Resource title

Gender-specific effects of unemployment on family formation: a cross-national perspective

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Resource description

This paper investigates the impact of unemployment on the propensity to start a family. Unemployment is accompanied by bad occupational prospects and impending economic deprivation, placing the well-being of a future family at risk. I analyze unemployment at the intersection of state-dependence and the reduced opportunity costs of parenthood, distinguishing between men and women across a set of welfare states. Using micro-data from the European Community Household Panel (ECHP), I apply event history methods to analyze longitudinal samples of first-birth transitions in France, Finland, Germany, and the UK (1994-2001). The results highlight spurious negative effects of unemployment on family formation among men, which can be attributed to the lack of breadwinner capabilities in the inability to financially support a family. Women, in contrast, show positive effects of unemployment on the propensity to have a first child in all countries except France. These effects prevail even after ontrolling for labour market and income-related factors. The findings are pronounced in Germany and the UK where work-family conflicts are the cause of high opportunity costs of motherhood, and the gender-specific division of labour is still highly traditional. Particularly among women with a moderate and low level of education, unemployment clearly increases the likelihood to have a first child.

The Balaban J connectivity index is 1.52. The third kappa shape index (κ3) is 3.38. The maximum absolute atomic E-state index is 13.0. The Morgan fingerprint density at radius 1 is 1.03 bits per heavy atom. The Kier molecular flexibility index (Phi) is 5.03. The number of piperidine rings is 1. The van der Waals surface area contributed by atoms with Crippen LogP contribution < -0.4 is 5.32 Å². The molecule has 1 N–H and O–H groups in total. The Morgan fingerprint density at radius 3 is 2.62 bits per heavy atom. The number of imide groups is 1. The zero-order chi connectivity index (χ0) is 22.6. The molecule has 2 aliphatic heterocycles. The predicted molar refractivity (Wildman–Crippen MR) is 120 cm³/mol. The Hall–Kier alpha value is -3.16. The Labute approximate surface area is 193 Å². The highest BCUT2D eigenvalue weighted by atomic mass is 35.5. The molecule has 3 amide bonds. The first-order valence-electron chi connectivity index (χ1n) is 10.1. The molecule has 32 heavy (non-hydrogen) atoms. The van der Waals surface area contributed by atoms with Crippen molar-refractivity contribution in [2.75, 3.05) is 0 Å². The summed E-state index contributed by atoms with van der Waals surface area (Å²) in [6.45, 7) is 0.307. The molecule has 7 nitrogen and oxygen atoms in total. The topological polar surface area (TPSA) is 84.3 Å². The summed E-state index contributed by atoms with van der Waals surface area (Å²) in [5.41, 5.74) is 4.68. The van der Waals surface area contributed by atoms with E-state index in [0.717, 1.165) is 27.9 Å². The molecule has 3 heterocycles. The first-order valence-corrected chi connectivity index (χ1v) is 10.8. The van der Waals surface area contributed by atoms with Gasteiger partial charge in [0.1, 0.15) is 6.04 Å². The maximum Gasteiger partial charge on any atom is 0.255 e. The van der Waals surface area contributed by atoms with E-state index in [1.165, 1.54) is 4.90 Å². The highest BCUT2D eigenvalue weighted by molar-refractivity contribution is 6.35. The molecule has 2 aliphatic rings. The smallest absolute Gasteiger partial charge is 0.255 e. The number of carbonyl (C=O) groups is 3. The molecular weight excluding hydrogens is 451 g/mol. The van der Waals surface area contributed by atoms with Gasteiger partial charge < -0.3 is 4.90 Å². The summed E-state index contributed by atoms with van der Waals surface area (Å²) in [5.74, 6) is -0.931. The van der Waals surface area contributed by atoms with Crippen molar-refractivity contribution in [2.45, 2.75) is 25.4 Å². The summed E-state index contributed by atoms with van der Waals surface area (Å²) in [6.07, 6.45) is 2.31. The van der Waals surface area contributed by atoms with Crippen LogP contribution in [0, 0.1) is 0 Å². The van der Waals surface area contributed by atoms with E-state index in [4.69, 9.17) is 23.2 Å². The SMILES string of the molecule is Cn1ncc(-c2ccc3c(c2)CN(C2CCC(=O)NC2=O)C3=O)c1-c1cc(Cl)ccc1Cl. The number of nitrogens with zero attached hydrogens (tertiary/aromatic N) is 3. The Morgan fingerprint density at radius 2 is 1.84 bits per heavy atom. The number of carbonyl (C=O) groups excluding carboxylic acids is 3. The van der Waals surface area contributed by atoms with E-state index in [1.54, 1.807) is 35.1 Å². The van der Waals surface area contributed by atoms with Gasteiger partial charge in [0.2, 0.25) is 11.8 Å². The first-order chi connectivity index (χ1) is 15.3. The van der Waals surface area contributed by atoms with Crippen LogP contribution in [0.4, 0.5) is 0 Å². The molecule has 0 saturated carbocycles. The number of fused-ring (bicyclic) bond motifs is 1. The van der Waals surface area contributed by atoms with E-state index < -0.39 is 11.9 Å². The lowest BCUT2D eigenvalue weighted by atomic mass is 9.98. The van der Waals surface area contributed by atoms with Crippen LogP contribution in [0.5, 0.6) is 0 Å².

Resource author

Christian Schmitt

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Resource language

eng

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text/html

Resource resource URL

http://hdl.handle.net/10419/27366

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Adapt according to the presented license agreement and reference the original author.